Sinful Empire, by Meghan March is a 259-page contemporary romance novel and is the last book out of a trilogy. It is written from a first-person POV, two-sided.
Oh, heads up…there is a bit of BDSM, really light, but there is anal sex. I thought I should mention that because I read someone’s review of this book and the anal play really disgusted then. And yes, Lachlan is NOT a good man…he’s a mafia boss. So he’s a killer and a manipulator, he is essentially the ruler of all underground happenings in New Orleans. <– Felt I had to throw that in as well because someone had also reviewed that they didn’t understand why Keira (female protagonist) was okay with this. The thing about dark romances is there is rarely a magical turnaround for the anti-hero. They will most likely remain in their profession, be it hired killer, mafia boss, or conman. The books focus is going to be about bringing someone who is “innocent” into the dark world and either converting them to their way of life or having the innocent one provide a balance to the darkness.
Spoilers Ahead ***
I’ll start off by saying I dislike duets and trilogies because I prefer to have a romance be settled in one novel versus going on and on and on…but surprisingly, I didn’t mind it here. Keira and Mount as characters were dynamic and fun to read.
Keira is running her family’s whisky company and doing the best she can even though her dead husband left her with a mountain of debt, her father is retired, and she’s revamping the business to include whisky tastings, a restaurant, and still trying to keep on her staff. Needless to say, she’s a busy woman. What she doesn’t need is Mount–full name, Lachlan Mount, the King of New Orlenas. And we aren’t talking some Mardi Gras King, we’re talking King who runs the town on the dark side. He comes to her and informs her that her ex owes him quite a bit of cash and she needs to pay up. If she can’t give him the cash he’s taking her family’s business.
Does Mount want to blackmail Keira? Yes. Yes he does. He’s a business man, a very infatuated business man. He’s had a thing for Keira for years and this is how he’s getting her. Is it normal for a man to blackmail a woman he’s interested in? Of course not, but Mount is more of a chess master than a normal man.
In the first book it was a big setup leading up to the second. They’ve been hot and heavy for a bit and Keira is still fighting her crazy attraction to Mount. And Mount? Being the strategist that he is will let her deny her feelings for a bit longer. Yes, that sounds manipulative, but he’s a mafia boss, you can’t expect roses and butterflies. That being said, he is trying to woo her, though he is also struggling with the feels. One of the tenants Mount lives by is not getting too close. In his line of work having someone you care about means you have a weakness.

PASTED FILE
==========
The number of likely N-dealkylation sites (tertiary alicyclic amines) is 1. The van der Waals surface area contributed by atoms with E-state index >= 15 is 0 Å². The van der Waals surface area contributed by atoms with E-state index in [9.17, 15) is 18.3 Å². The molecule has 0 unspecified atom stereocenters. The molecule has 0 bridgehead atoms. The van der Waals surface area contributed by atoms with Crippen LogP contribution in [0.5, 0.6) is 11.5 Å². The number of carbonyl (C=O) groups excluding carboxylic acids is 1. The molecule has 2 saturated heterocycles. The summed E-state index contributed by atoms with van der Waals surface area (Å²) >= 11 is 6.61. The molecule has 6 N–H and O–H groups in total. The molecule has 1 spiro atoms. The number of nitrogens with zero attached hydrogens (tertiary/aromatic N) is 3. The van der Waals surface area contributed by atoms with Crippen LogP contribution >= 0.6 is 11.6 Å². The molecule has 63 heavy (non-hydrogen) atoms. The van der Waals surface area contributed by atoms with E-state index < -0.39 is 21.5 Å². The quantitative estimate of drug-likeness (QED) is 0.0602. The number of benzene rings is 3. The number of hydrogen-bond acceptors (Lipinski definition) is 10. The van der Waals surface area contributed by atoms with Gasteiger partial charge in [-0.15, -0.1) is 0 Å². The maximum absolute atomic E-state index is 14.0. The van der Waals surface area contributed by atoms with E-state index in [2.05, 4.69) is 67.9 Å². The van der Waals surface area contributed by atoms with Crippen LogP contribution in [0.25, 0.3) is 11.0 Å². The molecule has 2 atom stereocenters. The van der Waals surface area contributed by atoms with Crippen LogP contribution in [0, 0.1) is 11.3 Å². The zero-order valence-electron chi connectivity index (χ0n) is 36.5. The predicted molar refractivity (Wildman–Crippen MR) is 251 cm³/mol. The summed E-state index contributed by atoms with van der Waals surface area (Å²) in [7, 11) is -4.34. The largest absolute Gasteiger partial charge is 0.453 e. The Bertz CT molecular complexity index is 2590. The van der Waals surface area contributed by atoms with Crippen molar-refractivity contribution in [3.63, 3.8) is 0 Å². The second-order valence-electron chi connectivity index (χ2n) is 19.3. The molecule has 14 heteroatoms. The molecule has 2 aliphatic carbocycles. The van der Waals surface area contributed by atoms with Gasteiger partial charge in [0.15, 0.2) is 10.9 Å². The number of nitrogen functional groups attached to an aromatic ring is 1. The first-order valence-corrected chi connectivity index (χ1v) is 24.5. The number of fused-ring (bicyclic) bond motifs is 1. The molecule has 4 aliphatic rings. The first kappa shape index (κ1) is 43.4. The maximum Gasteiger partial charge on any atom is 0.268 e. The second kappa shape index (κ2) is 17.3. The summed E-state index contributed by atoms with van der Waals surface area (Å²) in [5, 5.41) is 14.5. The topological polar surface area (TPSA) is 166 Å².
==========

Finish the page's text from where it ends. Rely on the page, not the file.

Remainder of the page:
The second book has a lot of flashbacks in Mount’s past. You get to learn more about who he is, how he got to where he is and his anti-heroness really shines through. From him saving women who can’t help themselves, to him being abandoned as a child and going through the system, it’s all kinds of great things to set up a tragic character arc. Here’s another thing about me…I don’t want half of a book I read to be flashbacks. Is his past important? Absolutely. Are the flashbacks necessary? I’d argue not all of them are. All in all, another solid read. I really do enjoy this author when I’m looking to read a dark romance.
The third and final book…whew, finally…I was glad it was finally ending. So much crazy stuff happened in this book, Keira learns that her meeting with Mount was not by chance, it was actually orchestrated by her best friend, brothel madam, Magnolia. You also find out who’s out to get Keira and get rid of her for good, so hopefully, you read all the flashbacks because it is someone from Mount’s past. It was actually a really good twist, I did figure out who it was, but there is definitely hiding in Mount’s midst…I just didn’t make the correlation to the names…you’ll get it if you read it.
In summary, I give this a 3 out of 5
Other reviews for books in this trilogy: